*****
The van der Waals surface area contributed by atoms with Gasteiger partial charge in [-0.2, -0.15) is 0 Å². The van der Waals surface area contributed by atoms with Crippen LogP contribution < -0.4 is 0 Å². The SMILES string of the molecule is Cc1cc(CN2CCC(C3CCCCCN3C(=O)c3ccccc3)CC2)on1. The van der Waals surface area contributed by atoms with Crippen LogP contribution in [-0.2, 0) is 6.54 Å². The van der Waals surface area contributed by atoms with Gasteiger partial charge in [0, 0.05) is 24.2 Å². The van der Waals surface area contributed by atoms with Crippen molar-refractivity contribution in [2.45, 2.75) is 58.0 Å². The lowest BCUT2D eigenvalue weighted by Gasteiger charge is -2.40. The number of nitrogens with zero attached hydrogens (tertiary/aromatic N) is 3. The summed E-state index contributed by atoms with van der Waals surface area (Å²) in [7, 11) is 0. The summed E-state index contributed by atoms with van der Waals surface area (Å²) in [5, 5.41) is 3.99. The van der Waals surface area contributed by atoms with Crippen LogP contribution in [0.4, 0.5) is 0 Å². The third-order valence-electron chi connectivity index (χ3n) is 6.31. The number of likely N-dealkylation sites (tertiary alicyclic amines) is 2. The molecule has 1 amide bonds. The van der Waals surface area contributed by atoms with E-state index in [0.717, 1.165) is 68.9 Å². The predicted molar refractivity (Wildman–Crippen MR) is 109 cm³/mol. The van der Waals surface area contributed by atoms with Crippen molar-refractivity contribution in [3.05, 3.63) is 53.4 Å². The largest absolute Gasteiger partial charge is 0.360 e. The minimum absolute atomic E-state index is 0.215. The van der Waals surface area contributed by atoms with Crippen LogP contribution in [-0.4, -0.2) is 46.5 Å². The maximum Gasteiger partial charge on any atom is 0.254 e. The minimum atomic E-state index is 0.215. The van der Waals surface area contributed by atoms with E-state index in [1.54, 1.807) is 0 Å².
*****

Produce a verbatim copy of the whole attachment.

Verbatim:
The van der Waals surface area contributed by atoms with Gasteiger partial charge in [-0.2, -0.15) is 0 Å². The van der Waals surface area contributed by atoms with Crippen LogP contribution < -0.4 is 0 Å². The SMILES string of the molecule is Cc1cc(CN2CCC(C3CCCCCN3C(=O)c3ccccc3)CC2)on1. The van der Waals surface area contributed by atoms with Crippen LogP contribution in [-0.2, 0) is 6.54 Å². The van der Waals surface area contributed by atoms with Gasteiger partial charge in [0, 0.05) is 24.2 Å². The van der Waals surface area contributed by atoms with Crippen molar-refractivity contribution in [2.45, 2.75) is 58.0 Å². The lowest BCUT2D eigenvalue weighted by Gasteiger charge is -2.40. The number of nitrogens with zero attached hydrogens (tertiary/aromatic N) is 3. The summed E-state index contributed by atoms with van der Waals surface area (Å²) in [7, 11) is 0. The summed E-state index contributed by atoms with van der Waals surface area (Å²) in [5, 5.41) is 3.99. The van der Waals surface area contributed by atoms with Crippen LogP contribution in [0.4, 0.5) is 0 Å². The third-order valence-electron chi connectivity index (χ3n) is 6.31. The number of likely N-dealkylation sites (tertiary alicyclic amines) is 2. The molecule has 1 amide bonds. The van der Waals surface area contributed by atoms with E-state index in [0.717, 1.165) is 68.9 Å². The predicted molar refractivity (Wildman–Crippen MR) is 109 cm³/mol. The van der Waals surface area contributed by atoms with Crippen molar-refractivity contribution in [3.05, 3.63) is 53.4 Å². The largest absolute Gasteiger partial charge is 0.360 e. The minimum absolute atomic E-state index is 0.215. The van der Waals surface area contributed by atoms with Crippen LogP contribution in [-0.4, -0.2) is 46.5 Å². The maximum Gasteiger partial charge on any atom is 0.254 e. The minimum atomic E-state index is 0.215. The van der Waals surface area contributed by atoms with E-state index in [1.54, 1.807) is 0 Å².